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Nonsurgical Treatments of Patellar Tendinopathy: Multiple Injections of Platelet-Rich Plasma Are a Suitable Option: A Systematic Review and Meta-analysis.

BACKGROUND: Patellar tendinopathy is a condition characterized by anterior knee activity-related pain. It has a high incidence among athletes engaged in jumping sports and may become a chronic condition. Nonoperative management is the first choice in these patients, and several nonsurgical treatment options have been proposed. Nonetheless, clear indications on the most effective approach to address patellar tendinopathy are still lacking.

PURPOSE: To analyze the evidence on nonoperative options to treat chronic patellar tendinopathy through a systematic review of the literature and to perform a meta-analysis to identify the most effective nonsurgical option.

STUDY DESIGN: Systematic review and meta-analysis.

METHODS: The search was conducted with the PubMed and Cochrane databases on January 4, 2017. All clinical English-language reports of any level of evidence on nonsurgical treatment of patellar tendinopathy were included. The quality of each article was assessed by use of the Coleman score. A meta-analysis was performed on all articles reporting the Victorian Institute of Sport Assessment scale for patellar tendinopathy to evaluate the results of the most described treatments.

RESULTS: A total of 70 studies involving 2530 patients were included in the qualitative data synthesis. The Coleman score showed an overall poor study quality. The most described treatment groups that could be included in the meta-analysis were reported in 22 studies on eccentric exercise, extracorporeal shockwave therapy (ESWT), and platelet-rich plasma (PRP). Single and multiple PRP injections were evaluated separately. Eccentric exercise therapies obtained the best results ( P < .05) at short-term (<6 months, mean 2.7 ± 0.7 months). However, multiple injections of PRP obtained the best results ( P < .05), followed by ESWT and eccentric exercise, at long-term follow-up (≥6 months, mean 15.1 ± 11.3 months).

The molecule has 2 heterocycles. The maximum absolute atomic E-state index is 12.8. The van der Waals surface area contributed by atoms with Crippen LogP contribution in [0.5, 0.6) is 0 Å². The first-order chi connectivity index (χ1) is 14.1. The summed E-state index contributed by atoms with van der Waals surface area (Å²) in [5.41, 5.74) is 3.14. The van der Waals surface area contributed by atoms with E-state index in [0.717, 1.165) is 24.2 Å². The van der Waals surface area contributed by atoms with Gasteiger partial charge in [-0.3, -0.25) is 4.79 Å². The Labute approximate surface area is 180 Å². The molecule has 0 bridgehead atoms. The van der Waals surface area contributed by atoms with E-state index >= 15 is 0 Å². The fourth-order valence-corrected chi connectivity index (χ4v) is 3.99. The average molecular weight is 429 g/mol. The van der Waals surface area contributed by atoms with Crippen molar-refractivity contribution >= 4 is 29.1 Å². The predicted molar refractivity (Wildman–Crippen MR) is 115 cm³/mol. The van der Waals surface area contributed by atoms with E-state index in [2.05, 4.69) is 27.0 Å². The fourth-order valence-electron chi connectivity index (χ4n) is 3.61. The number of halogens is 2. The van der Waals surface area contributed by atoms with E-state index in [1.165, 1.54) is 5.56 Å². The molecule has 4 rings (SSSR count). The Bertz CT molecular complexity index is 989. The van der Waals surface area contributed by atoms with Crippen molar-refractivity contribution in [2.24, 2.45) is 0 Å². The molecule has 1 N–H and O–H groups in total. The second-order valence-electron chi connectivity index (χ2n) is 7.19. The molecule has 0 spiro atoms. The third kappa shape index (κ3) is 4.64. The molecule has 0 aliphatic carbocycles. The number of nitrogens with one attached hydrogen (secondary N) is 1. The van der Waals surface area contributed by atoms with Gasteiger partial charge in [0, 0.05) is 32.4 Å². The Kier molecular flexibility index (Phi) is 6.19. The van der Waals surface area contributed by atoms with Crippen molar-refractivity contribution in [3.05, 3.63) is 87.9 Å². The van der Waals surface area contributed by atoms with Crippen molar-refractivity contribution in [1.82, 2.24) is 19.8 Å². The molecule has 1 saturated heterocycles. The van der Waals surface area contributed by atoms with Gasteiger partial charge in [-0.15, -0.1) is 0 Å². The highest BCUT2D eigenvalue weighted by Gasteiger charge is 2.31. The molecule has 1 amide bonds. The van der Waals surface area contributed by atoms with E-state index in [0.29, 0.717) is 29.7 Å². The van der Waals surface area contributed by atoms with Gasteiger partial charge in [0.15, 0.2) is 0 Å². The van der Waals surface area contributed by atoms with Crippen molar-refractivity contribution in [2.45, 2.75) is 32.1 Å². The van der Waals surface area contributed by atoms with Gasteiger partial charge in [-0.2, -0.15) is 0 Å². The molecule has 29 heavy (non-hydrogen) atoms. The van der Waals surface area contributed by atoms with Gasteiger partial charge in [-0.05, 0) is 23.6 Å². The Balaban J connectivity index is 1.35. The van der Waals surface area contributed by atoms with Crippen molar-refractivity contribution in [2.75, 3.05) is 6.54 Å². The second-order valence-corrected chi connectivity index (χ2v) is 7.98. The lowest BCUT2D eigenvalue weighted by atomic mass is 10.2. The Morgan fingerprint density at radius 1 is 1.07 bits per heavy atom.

CONCLUSION: The literature documents several nonsurgical approaches for the treatment of chronic patellar tendinopathy with important limitations in terms of study quality. The available evidence showed an overall positive outcome, but some differences have been highlighted. Eccentric exercises may seem the strategy of choice in the short-term, but multiple PRP injections may offer more satisfactory results at long-term follow-up and can be therefore considered a suitable option for the treatment of patellar tendinopathy.

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